Those English Films: Your Comments
Some excellent choices came out of the ‘Most English Films’ list, and prompted me to further thoughts. ‘Seance on a Wet Afternoon’ and ‘The Whisperers’ would make a great (if dismal) double bill, and make me suspect we could include any English film with a John Barry score. ‘Little Malcolm’ is a trudge, although I saw it on stage with Ewan McGregor, who was memorably charismatic whereas John Hurt was whiny.
‘The Bed Sitting Room’ and ‘The Ruling Class’ probably belong together because they’re both deranged views of Englishness. ‘How do you know you’re God?’ Coral Browne asks of Peter O’Toole. ‘Simple,’ he replies. ‘When I pray to him I find I’m talking to myself.’
A good mention of ‘The Day The Earth Caught Fire’ written by an old Fleet Street newspaperman, with the result that it’s far more about London than the end of the world. I should add ‘The Missionary’, based lightly on the story of the Vicar of Stiffkey, the true-life version of which is even odder than Michael Palin’s delicious film (if memory serves, the reverend died after putting his head in a lion’s mouth).
We have to make room for ‘Genevieve’, possibly the cosiest winter’s day film ever, about two couples feuding during the London-Brighton vintage car rally, with a gorgeous turn by trumpet-playing Kay Kendall, all discussed here by my old pal Mark Kermode;
What about ‘The Small World of Sammy Lee’, with seedy Anthony Newley on the run from gangsters in fifties Soho? ‘Hell Is A City’ is a better film – it’s ending is particularly brutal – but it’s hampered by having Richard Widmark as the lead. While we’re on the subject of gangsters we need ‘The Long Good Friday’, partly because of its resonance with today as Harold Shand embarks on a takeover by evoking the British Empire and ends up with his notions sorely disabused. And I’d argue for ‘Layer Cake’ and ‘Lock, Stock and Two Smoking Barrels’ – good examples of the ‘Did you call my pint a poof?’ school of underworld London filmmaking. Guy Ritchie’s geezer epic has aged nicely. ‘Not with Liberia’s deficit in your sky rocket.’ Who speaks like that? Movie cockneys, that’s who.
There’s a rich seam of not-terribly-good music movies, from ‘Catch Us If You Can’ to ‘That’ll Be The Day’, ‘Stardust’ and ‘Breaking Glass’ that feel twee and English now. It’s probably not a great idea to try to catch musical lightning, as you’ll know if you’ve seen ‘Bohemian Rhapsody’.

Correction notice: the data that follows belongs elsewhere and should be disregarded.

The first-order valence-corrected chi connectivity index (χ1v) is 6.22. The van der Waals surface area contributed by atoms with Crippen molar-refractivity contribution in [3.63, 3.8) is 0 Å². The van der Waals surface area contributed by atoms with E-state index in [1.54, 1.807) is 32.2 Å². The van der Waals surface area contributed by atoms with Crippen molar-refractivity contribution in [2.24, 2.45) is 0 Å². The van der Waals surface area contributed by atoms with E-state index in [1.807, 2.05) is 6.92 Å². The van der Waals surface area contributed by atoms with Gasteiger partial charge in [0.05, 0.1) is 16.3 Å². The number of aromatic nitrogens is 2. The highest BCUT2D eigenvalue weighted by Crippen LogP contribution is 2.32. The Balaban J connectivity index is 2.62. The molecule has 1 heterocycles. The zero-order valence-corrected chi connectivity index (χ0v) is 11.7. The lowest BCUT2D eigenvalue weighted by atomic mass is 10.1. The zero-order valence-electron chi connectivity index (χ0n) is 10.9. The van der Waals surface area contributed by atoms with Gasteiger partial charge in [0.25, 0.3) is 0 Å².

‘Nil By Mouth’ is the real deal about raw life in Sarf London, a brilliantly haunting, tragic memoir based on Gary Oldman’s personal experiences growing up. Nobody knew what to do with the film, but Kathy Burke rightly won Best Actress at Cannes for her performance, and I cut this trailer for it.
At this point you know I’m going to put in the original three St Trinian’s films – which take some serious explaining to our friends across the water. The school in question can be seen as England, financed on stolen money and immoral earnings, but seen as a more decent institution than the inert, corrupt government because at least it’s honest about how it earned its money. ‘The school goes back to 1630,’ say headmistress Alistair Sim (!), ‘but according to the bank it goes back to them.’ And I must have ‘The Happiest Days of your Life’, its delightful precursor, featuring a Who’s Who of British casting. Here’s Guy Middleton in a role that must have been aimed at Leslie Phillips.
‘Howard’s End’ is the quintessential Merchant Ivory picture, beautifully scripted and lensed. They were accused by Alan Parker of belonging to the ‘Laura Ashley school of filmmaking’, which shows how little he understood their literary adaptations. The recent TV version was entirely redundant, but the original has been remastered.
And I must vote for Norman Wisdom films, especially ‘On The Beat’, one of several in which Wisdom virtually destroys a national institution, in this case the police, but equally could have ‘A Stitch in Time’ (ditto, the NHS) or ‘The Early Bird’ (ditto, capitalism, ending with the collapse of a building).
If films like ‘The Remains of the Day’ represent the grand ballroom of English films, the ‘Carry On’ films are their toilet, and ‘Carry On England’ isn’t even that. As social history they make interesting artefacts, and they do have their moments, but there’s an awful lot of dross to sit through too.
We could go far lower, to the grimly funny ‘Rita, Sue & Bob Too’ or even to ‘The Sex Lives of the Potato Men’, a film one can find amusing at the right time, especially when they attempt to understand the natural world – as here. You can feel your brain dying as you watch this clip.